Watering Hole Visitors
To check out the deposit I met the miner late one afternoon. He had a good reason for me to come while it was still daylight. About 50 yards across from his mine was a desert seep in the limestone where animals came in to drink in the late day. The seep was about a 10-inch-wide hole in a limestone formation where water could be reached. As we sat by his mine and waited at dusk, desert animals began to appear. The more powerful desert animal came first, a mountain lion. He was leisurely as he had his fill. Next to appear was a small family of wild pigs or javelina. They were followed by an old bobcat. A trio of coyotes came next. They left and many minutes later a trio of deer slowly approached and took turns drinking and watching for danger. Finally, an animal showed up I did not recognize. The miner said it was a coatimundi. Looking like a huge cat with a bushy tail. It took a hasty drink and scurried away. Seeing such an assortment of wild desert creatures in the wild is an unforgettable treat. After that desert animal show, I collected some nice calcite-willemite.
A Mountain Lion Encounter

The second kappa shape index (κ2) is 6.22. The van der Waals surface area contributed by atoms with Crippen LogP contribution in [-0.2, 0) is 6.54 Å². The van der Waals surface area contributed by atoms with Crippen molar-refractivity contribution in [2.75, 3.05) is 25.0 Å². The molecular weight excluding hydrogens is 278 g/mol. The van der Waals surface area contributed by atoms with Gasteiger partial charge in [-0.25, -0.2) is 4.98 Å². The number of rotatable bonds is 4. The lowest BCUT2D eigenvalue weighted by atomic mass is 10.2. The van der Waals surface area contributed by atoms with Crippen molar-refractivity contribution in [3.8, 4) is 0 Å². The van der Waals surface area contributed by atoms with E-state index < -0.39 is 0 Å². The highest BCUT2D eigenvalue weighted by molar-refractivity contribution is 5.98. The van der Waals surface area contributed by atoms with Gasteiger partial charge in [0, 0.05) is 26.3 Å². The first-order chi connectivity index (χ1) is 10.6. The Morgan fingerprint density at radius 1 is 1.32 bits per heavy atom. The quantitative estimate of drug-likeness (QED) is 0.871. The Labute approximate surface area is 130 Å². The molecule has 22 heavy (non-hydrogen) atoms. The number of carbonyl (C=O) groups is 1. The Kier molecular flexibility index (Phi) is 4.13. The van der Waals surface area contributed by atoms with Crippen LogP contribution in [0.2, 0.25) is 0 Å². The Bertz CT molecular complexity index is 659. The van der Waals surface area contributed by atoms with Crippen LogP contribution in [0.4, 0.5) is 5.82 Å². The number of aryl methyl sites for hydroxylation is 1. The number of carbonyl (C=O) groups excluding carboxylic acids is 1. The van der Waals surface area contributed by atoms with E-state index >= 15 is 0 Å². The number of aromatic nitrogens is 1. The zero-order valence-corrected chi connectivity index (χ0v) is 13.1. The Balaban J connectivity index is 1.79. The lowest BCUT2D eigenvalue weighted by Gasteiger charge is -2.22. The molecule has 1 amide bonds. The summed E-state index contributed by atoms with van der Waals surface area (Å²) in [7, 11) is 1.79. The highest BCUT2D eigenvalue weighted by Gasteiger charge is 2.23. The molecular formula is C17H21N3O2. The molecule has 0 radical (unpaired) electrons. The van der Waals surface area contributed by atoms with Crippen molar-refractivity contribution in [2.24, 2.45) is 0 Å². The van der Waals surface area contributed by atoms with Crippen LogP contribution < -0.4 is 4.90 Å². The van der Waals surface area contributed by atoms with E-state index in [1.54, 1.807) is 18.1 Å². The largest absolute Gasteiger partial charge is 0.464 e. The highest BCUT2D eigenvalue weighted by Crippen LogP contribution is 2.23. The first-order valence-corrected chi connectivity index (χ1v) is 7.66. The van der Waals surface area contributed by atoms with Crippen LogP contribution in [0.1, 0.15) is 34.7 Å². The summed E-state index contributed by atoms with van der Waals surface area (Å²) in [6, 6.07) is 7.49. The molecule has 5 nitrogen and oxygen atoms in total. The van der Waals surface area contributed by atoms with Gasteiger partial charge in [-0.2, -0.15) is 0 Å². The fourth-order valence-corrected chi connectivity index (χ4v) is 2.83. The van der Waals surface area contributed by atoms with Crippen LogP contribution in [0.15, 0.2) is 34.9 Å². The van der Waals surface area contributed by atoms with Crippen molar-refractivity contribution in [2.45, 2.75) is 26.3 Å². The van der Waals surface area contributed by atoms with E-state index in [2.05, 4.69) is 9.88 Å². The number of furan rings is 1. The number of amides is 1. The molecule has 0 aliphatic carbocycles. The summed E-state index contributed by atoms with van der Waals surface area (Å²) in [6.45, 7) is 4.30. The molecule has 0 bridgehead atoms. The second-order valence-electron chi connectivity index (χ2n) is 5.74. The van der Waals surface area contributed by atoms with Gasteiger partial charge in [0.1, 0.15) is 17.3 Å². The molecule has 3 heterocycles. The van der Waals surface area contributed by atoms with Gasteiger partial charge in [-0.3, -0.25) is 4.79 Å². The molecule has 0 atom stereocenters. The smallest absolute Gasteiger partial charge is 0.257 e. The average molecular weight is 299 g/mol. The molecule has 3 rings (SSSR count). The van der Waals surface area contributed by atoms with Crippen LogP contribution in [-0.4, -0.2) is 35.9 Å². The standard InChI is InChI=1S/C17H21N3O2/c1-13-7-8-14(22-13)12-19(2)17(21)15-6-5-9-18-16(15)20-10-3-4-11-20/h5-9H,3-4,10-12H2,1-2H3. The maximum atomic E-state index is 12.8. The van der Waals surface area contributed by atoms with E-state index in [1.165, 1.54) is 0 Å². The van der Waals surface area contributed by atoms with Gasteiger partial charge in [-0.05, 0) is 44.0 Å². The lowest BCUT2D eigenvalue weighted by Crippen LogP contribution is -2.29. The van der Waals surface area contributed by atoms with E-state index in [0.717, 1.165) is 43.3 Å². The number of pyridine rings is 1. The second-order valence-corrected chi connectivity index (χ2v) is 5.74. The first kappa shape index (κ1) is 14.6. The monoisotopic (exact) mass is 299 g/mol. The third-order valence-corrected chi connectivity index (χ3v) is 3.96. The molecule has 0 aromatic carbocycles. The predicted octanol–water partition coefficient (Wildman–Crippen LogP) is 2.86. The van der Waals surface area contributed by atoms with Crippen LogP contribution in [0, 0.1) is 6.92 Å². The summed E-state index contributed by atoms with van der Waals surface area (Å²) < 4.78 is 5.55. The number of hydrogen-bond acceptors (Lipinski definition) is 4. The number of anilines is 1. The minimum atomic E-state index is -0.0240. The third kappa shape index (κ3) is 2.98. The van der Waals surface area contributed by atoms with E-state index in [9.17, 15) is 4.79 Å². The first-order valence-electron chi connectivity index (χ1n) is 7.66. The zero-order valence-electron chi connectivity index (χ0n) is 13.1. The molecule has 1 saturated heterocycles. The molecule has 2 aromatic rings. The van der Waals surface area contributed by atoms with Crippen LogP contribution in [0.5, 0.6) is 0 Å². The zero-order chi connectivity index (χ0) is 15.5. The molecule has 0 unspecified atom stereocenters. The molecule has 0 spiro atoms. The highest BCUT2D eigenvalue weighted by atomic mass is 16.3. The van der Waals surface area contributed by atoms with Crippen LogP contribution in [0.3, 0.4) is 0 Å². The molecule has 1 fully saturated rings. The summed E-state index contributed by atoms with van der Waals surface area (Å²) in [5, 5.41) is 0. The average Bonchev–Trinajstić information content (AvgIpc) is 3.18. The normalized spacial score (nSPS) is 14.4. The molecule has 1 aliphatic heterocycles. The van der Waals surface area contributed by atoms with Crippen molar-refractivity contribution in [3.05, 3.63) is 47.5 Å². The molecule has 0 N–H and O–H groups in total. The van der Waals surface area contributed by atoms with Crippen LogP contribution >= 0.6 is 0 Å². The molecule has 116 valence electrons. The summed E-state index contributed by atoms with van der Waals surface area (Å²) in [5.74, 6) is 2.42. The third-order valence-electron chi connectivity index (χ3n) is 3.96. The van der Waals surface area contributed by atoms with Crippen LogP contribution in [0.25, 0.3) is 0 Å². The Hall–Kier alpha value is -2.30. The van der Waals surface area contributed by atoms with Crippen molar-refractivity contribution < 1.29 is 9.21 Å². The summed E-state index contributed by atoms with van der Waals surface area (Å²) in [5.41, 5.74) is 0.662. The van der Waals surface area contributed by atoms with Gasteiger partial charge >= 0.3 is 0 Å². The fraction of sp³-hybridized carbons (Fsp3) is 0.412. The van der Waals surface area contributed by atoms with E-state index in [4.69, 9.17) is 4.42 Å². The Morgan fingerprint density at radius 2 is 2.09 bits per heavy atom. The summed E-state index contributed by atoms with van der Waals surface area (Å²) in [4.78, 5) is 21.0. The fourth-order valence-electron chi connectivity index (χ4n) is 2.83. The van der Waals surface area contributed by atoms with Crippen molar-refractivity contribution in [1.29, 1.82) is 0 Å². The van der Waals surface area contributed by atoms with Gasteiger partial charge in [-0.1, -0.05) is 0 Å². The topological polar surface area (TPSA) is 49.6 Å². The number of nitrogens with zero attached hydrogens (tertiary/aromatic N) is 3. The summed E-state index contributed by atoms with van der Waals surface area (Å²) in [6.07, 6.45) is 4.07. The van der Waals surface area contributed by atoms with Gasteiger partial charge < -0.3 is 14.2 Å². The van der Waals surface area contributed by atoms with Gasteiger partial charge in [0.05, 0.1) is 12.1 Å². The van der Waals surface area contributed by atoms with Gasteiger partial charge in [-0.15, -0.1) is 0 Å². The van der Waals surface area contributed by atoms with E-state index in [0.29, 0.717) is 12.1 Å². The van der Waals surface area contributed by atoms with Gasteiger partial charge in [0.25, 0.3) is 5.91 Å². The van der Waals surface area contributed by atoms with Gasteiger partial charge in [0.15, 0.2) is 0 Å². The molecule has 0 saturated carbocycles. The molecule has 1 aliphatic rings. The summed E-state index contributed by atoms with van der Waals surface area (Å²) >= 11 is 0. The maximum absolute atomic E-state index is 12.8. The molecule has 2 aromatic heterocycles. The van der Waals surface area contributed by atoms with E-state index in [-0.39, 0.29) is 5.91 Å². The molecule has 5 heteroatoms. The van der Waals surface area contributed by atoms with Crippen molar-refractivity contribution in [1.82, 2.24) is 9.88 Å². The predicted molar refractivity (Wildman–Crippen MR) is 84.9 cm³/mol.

Bill Panczner and I collected at the Weldon mine on a local Reservation. It produces nice dog tooth calcite on large plates and galena with cerussite and barite. To collect underground you follow a long tunnel then take a side tunnel to the calcite deposit. As we walked into the mine it was evident some animal had been in there.
We spent the day collecting, then packed up to leave. At the exit, we could hear an animal making noise and stirring in the brush outside but this is cow country so we were not concerned. However, as we listened, it was obvious the animal was an unhappy mountain lion that we were in his home. We could not see him but heard his distinctive throaty snarling. We hightailed it down the mountain slope as fast as we could. I have not collected in that mine since!
Spiders! Oh My!
On one of our trips to Mexico, we visited the mine that produced wonderful Iceland spar calcite during World War II. We camped at the foot of the mountain and sitting around the campfire I heard Bill say, “Well! Well! What are you doing here?” He was looking down at his foot and we looked too. Sitting on Bill’s boot was the biggest furry tarantula I’ve ever seen. It was huge, motionless, just sitting there. Bill knew how to handle them so he reached down and with two fingers picked up the hairy thing and carried it off into the darkness. He put it down and sent it on its way. Why we slept on the ground that night makes no sense now.